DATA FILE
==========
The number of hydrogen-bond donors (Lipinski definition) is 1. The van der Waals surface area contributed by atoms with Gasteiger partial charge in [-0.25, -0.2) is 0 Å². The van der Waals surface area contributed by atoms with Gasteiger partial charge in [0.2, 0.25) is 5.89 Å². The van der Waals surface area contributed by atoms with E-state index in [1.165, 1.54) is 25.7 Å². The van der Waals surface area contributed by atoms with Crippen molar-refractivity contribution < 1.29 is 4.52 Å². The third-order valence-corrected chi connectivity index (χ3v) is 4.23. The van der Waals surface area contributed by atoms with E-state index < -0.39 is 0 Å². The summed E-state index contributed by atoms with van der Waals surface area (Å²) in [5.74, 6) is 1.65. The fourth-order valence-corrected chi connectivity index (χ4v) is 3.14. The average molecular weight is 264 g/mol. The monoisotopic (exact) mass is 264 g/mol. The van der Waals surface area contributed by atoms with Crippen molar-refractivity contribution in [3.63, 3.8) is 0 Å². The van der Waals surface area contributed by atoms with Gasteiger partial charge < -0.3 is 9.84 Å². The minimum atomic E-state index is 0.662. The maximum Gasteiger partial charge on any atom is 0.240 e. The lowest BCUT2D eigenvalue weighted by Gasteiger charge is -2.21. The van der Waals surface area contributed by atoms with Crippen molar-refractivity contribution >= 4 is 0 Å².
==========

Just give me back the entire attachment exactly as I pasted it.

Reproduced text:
The number of hydrogen-bond donors (Lipinski definition) is 1. The van der Waals surface area contributed by atoms with Gasteiger partial charge in [-0.25, -0.2) is 0 Å². The van der Waals surface area contributed by atoms with Gasteiger partial charge in [0.2, 0.25) is 5.89 Å². The van der Waals surface area contributed by atoms with E-state index in [1.165, 1.54) is 25.7 Å². The van der Waals surface area contributed by atoms with Crippen molar-refractivity contribution < 1.29 is 4.52 Å². The third-order valence-corrected chi connectivity index (χ3v) is 4.23. The van der Waals surface area contributed by atoms with E-state index < -0.39 is 0 Å². The summed E-state index contributed by atoms with van der Waals surface area (Å²) in [5.74, 6) is 1.65. The fourth-order valence-corrected chi connectivity index (χ4v) is 3.14. The average molecular weight is 264 g/mol. The monoisotopic (exact) mass is 264 g/mol. The van der Waals surface area contributed by atoms with Crippen molar-refractivity contribution in [3.63, 3.8) is 0 Å². The van der Waals surface area contributed by atoms with Gasteiger partial charge < -0.3 is 9.84 Å². The minimum atomic E-state index is 0.662. The maximum Gasteiger partial charge on any atom is 0.240 e. The lowest BCUT2D eigenvalue weighted by Gasteiger charge is -2.21. The van der Waals surface area contributed by atoms with Crippen molar-refractivity contribution >= 4 is 0 Å².